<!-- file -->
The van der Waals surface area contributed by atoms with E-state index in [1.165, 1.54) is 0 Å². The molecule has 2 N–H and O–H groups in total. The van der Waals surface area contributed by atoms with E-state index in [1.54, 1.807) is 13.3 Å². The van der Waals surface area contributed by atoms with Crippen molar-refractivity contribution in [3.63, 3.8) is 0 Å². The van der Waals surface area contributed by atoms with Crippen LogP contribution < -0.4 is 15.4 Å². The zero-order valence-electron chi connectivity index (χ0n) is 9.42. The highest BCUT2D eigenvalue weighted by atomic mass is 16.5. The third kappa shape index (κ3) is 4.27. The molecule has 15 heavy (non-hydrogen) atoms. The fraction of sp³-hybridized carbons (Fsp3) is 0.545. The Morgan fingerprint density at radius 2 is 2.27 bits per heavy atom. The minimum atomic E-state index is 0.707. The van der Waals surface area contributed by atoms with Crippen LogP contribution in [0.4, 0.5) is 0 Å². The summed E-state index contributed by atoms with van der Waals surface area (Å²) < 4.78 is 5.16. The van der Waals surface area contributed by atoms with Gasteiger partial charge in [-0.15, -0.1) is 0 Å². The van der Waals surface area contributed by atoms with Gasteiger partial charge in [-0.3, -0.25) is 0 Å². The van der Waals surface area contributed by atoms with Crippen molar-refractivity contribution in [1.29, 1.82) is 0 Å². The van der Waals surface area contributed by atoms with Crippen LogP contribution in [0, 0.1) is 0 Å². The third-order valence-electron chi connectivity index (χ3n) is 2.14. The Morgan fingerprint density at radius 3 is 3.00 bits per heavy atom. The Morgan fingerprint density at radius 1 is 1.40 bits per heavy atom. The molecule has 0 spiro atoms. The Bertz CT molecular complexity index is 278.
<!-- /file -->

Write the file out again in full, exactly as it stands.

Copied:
The van der Waals surface area contributed by atoms with E-state index in [1.165, 1.54) is 0 Å². The molecule has 2 N–H and O–H groups in total. The van der Waals surface area contributed by atoms with E-state index in [1.54, 1.807) is 13.3 Å². The van der Waals surface area contributed by atoms with Crippen molar-refractivity contribution in [3.63, 3.8) is 0 Å². The van der Waals surface area contributed by atoms with Crippen LogP contribution < -0.4 is 15.4 Å². The zero-order valence-electron chi connectivity index (χ0n) is 9.42. The highest BCUT2D eigenvalue weighted by atomic mass is 16.5. The third kappa shape index (κ3) is 4.27. The molecule has 15 heavy (non-hydrogen) atoms. The fraction of sp³-hybridized carbons (Fsp3) is 0.545. The Morgan fingerprint density at radius 2 is 2.27 bits per heavy atom. The minimum atomic E-state index is 0.707. The van der Waals surface area contributed by atoms with Crippen LogP contribution in [0.4, 0.5) is 0 Å². The summed E-state index contributed by atoms with van der Waals surface area (Å²) < 4.78 is 5.16. The van der Waals surface area contributed by atoms with Gasteiger partial charge in [-0.15, -0.1) is 0 Å². The van der Waals surface area contributed by atoms with Gasteiger partial charge in [-0.3, -0.25) is 0 Å². The van der Waals surface area contributed by atoms with Crippen molar-refractivity contribution in [1.29, 1.82) is 0 Å². The van der Waals surface area contributed by atoms with Crippen LogP contribution in [0, 0.1) is 0 Å². The third-order valence-electron chi connectivity index (χ3n) is 2.14. The Morgan fingerprint density at radius 3 is 3.00 bits per heavy atom. The Morgan fingerprint density at radius 1 is 1.40 bits per heavy atom. The molecule has 0 spiro atoms. The Bertz CT molecular complexity index is 278.